So here is how the ISA operates: it has identified different types of non-living resources of interest on the seafloor in international waters, and drawn up plans to regulate the development and mining of each of them. So far there are three types of resources covered by the ISA: “polymetallic sulfides” (aka seafloor massive sulfides) formed at hydrothermal vents; “polymetallic nodules” (aka manganese nodules) on abyssal plains; and “cobalt-rich ferromanganese crusts” that form on seamounts.
For each type of resource, there are two phases involved in development and eventual mining: “exploration licensing” and “exploitation licensing”. Contractors apply for these licences, and contractors have to be “credible operators” with applications supported by a host country that has ratified UNCLOS. Contractors so far include companies, research institutions, and government agencies. There are currently 15 exploration licences in operation across all three types of resource, with four more about to be signed (and here is the list of contractors).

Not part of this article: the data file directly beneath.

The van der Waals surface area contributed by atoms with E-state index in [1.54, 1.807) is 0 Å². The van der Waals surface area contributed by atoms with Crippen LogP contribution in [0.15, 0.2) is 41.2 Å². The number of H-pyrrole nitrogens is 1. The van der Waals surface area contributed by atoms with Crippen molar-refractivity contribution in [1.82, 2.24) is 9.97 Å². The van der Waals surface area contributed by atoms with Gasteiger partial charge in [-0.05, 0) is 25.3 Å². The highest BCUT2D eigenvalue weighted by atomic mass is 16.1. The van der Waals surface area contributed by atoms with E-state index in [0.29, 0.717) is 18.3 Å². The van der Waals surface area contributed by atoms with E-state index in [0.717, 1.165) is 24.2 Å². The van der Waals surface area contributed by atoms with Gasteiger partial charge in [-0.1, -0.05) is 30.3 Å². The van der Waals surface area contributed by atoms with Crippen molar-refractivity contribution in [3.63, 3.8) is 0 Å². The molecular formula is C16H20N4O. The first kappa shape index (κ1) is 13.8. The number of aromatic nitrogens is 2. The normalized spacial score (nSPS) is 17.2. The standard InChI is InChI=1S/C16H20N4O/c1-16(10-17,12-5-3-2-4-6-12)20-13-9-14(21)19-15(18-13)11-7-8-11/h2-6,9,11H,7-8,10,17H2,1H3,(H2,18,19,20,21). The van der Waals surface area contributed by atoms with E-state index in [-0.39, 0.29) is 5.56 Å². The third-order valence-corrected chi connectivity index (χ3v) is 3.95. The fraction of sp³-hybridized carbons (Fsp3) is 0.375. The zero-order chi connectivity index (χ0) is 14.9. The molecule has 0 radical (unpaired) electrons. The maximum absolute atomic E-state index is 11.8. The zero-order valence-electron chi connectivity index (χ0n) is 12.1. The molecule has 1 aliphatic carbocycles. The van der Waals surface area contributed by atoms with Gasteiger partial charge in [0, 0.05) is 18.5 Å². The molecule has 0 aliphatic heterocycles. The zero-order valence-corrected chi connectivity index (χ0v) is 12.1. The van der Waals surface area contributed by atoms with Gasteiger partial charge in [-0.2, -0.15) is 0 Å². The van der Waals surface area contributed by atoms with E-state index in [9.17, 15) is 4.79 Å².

(As an aside, the requirement for sponsorship by a nation that has ratified UNCLOS excludes the USA from participating at present, and would therefore seem to exclude US companies as contractors. But multinational companies, even if of US origin, can have subsidiaries in other countries that can apply as contractors, if that subsidiary’s application has the support of a “host” nation that has ratified UNCLOS. UK Seabed Resources Ltd, which is a subsidiary of US giant Lockheed Martin, holds two exploration licences sponsored by the UK government).